The planned $10 million waterfront memorial to Sir Peter Blake was rejected
by his brother yesterday, and a poll showed New Zealanders are against the
concept. Prime Minister Helen Clark also refused to endorse the plan yesterday.

Less than a month after voicing support for the glass-encased yacht
tribute, Sir Peter's brother, Tony Blake, has spoken out against it, saying
the "glass coffin" tag no longer made it palatable. Tony Blake had earlier
described the plan as a "wonderful concept" and a "great-looking building".
He said yesterday that he had initially supported the idea of housing the
America's Cup-winning boat Black Magic (NZL32) in a large glass building at
Viaduct Harbour in Auckland. But continued disparaging references to the
"glass coffin" had tarnished the proposal, he said. "We don't want that
association with Peter."

His comments came as a TV One-Colmar Brunton poll last night revealed
overwhelming support from New Zealanders to instead buy Kaikoura Island,
the seventh-largest island in the Hauraki Gulf, and make it an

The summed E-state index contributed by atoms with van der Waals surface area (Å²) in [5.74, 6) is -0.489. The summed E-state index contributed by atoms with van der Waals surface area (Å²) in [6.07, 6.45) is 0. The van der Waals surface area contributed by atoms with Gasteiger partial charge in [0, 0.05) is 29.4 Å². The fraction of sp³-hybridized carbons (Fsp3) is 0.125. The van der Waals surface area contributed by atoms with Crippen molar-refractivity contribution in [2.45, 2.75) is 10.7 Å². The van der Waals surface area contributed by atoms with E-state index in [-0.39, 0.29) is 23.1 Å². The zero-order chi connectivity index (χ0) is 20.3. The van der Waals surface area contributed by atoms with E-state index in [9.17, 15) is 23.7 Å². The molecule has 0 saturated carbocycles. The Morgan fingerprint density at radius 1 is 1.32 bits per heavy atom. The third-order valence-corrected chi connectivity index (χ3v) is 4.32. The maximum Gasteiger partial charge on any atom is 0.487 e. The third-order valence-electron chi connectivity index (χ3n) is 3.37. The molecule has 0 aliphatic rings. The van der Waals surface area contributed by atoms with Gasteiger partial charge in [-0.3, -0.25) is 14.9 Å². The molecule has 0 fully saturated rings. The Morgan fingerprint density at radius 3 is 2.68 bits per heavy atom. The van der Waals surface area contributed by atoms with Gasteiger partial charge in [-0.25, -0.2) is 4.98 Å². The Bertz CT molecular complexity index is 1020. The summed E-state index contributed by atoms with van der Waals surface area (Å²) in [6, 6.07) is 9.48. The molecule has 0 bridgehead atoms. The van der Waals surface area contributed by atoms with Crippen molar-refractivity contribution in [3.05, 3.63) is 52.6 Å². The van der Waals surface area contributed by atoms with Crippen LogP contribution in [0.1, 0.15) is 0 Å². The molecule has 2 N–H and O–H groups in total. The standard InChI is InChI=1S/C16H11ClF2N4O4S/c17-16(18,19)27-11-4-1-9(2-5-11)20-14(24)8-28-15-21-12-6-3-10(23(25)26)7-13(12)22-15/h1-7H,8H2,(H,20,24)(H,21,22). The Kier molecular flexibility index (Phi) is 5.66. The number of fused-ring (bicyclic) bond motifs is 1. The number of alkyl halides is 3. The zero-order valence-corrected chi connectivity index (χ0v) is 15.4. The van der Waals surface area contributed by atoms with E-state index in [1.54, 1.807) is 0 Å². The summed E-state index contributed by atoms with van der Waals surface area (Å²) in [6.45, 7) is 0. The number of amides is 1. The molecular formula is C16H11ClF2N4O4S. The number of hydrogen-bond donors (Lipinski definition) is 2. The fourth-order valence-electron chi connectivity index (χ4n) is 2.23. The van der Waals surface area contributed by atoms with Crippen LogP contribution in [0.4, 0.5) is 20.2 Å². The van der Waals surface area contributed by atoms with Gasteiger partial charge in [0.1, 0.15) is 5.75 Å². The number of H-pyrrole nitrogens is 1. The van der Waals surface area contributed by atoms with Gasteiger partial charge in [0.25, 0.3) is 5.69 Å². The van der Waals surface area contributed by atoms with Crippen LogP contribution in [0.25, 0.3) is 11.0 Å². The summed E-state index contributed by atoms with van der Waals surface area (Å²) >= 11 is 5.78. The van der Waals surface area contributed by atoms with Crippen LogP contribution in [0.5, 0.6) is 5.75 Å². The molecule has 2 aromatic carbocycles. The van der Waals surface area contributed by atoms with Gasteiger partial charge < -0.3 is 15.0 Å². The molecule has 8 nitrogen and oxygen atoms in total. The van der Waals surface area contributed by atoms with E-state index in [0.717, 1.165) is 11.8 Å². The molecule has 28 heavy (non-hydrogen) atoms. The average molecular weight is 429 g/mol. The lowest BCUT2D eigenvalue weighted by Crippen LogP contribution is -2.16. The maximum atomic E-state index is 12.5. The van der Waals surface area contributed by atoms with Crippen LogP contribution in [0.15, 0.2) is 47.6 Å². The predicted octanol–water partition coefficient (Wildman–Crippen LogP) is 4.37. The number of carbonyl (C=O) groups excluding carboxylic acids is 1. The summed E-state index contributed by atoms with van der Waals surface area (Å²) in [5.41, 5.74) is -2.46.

environmental reserve. The idea has caught on since first suggested by
Herald columnist Brian Rudman, who was opposed to what he coined the "glass
coffin". Seventy-two per cent of people polled supported the island plan,
compared with only 16 per cent who favoured the glass-case proposal, which
would include an exhibition celebrating Sir Peter's life. - Angela Gregory,
NZ Herald, full story:

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* Sailing World magazine's Chicago National Offshore One Design Regatta
(NOOD) attracted more than 250 sailboats, and 13 of the 20 class winners
were from Illinois with two class winners from Chicago. Brad Boston of
Holland Michigan who won the Hall Spars & Rigging boat of the day on
Saturday went on to win the S 27.9 class with four first-place finishes and
two second-place finish in his six races. - Complete results:

* July 10-13: US Sailing's Youth Multihull Championship, Fort Walton YC,
Florida in Hobie 16s. The top U.S. team will qualify for the 2004 ISAF
Youth World Championship in Poland.

Texas Corinthian YC - An Olympic Trials Qualifying Regatta. Full rig final
results, five races with one discard (57 boats):
1. Mark Mendelblatt, 13pts
2. Clayton Johnson, 15